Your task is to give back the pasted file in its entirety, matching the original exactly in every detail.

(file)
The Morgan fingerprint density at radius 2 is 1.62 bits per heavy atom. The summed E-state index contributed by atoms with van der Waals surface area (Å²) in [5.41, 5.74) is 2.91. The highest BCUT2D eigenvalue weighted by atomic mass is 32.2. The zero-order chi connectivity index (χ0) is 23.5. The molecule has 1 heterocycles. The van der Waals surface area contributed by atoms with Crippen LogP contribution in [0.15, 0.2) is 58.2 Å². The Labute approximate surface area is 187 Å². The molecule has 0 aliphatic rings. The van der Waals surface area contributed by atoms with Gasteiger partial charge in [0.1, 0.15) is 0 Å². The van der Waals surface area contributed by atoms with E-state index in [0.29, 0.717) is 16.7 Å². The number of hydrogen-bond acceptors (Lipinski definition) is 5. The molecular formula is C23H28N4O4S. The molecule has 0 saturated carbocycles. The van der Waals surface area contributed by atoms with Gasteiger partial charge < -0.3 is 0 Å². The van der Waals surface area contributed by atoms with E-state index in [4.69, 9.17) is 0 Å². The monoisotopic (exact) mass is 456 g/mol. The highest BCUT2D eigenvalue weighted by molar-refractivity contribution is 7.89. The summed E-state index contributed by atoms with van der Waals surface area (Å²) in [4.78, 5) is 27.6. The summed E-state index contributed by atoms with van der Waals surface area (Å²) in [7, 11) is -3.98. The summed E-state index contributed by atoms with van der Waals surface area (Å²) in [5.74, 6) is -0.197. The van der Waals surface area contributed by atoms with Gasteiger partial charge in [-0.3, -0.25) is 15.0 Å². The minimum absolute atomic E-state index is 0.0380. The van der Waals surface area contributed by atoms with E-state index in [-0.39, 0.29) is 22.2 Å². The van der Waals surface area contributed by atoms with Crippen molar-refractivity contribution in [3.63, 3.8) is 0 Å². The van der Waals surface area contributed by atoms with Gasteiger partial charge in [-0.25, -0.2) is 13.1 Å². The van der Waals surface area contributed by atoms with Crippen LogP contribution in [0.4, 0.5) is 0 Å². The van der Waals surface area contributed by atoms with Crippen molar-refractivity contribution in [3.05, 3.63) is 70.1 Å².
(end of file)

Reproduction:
The Morgan fingerprint density at radius 2 is 1.62 bits per heavy atom. The summed E-state index contributed by atoms with van der Waals surface area (Å²) in [5.41, 5.74) is 2.91. The highest BCUT2D eigenvalue weighted by atomic mass is 32.2. The zero-order chi connectivity index (χ0) is 23.5. The molecule has 1 heterocycles. The van der Waals surface area contributed by atoms with Crippen LogP contribution in [0.15, 0.2) is 58.2 Å². The Labute approximate surface area is 187 Å². The molecule has 0 aliphatic rings. The van der Waals surface area contributed by atoms with Gasteiger partial charge in [0.1, 0.15) is 0 Å². The van der Waals surface area contributed by atoms with E-state index in [0.29, 0.717) is 16.7 Å². The number of hydrogen-bond acceptors (Lipinski definition) is 5. The molecular formula is C23H28N4O4S. The molecule has 0 saturated carbocycles. The van der Waals surface area contributed by atoms with Gasteiger partial charge < -0.3 is 0 Å². The van der Waals surface area contributed by atoms with E-state index in [4.69, 9.17) is 0 Å². The monoisotopic (exact) mass is 456 g/mol. The highest BCUT2D eigenvalue weighted by molar-refractivity contribution is 7.89. The summed E-state index contributed by atoms with van der Waals surface area (Å²) in [4.78, 5) is 27.6. The summed E-state index contributed by atoms with van der Waals surface area (Å²) in [7, 11) is -3.98. The summed E-state index contributed by atoms with van der Waals surface area (Å²) in [5.74, 6) is -0.197. The van der Waals surface area contributed by atoms with Gasteiger partial charge in [-0.3, -0.25) is 15.0 Å². The minimum absolute atomic E-state index is 0.0380. The van der Waals surface area contributed by atoms with E-state index in [-0.39, 0.29) is 22.2 Å². The van der Waals surface area contributed by atoms with Crippen molar-refractivity contribution in [3.63, 3.8) is 0 Å². The van der Waals surface area contributed by atoms with Gasteiger partial charge in [-0.25, -0.2) is 13.1 Å². The van der Waals surface area contributed by atoms with Crippen LogP contribution in [0.4, 0.5) is 0 Å². The van der Waals surface area contributed by atoms with Crippen molar-refractivity contribution in [3.05, 3.63) is 70.1 Å².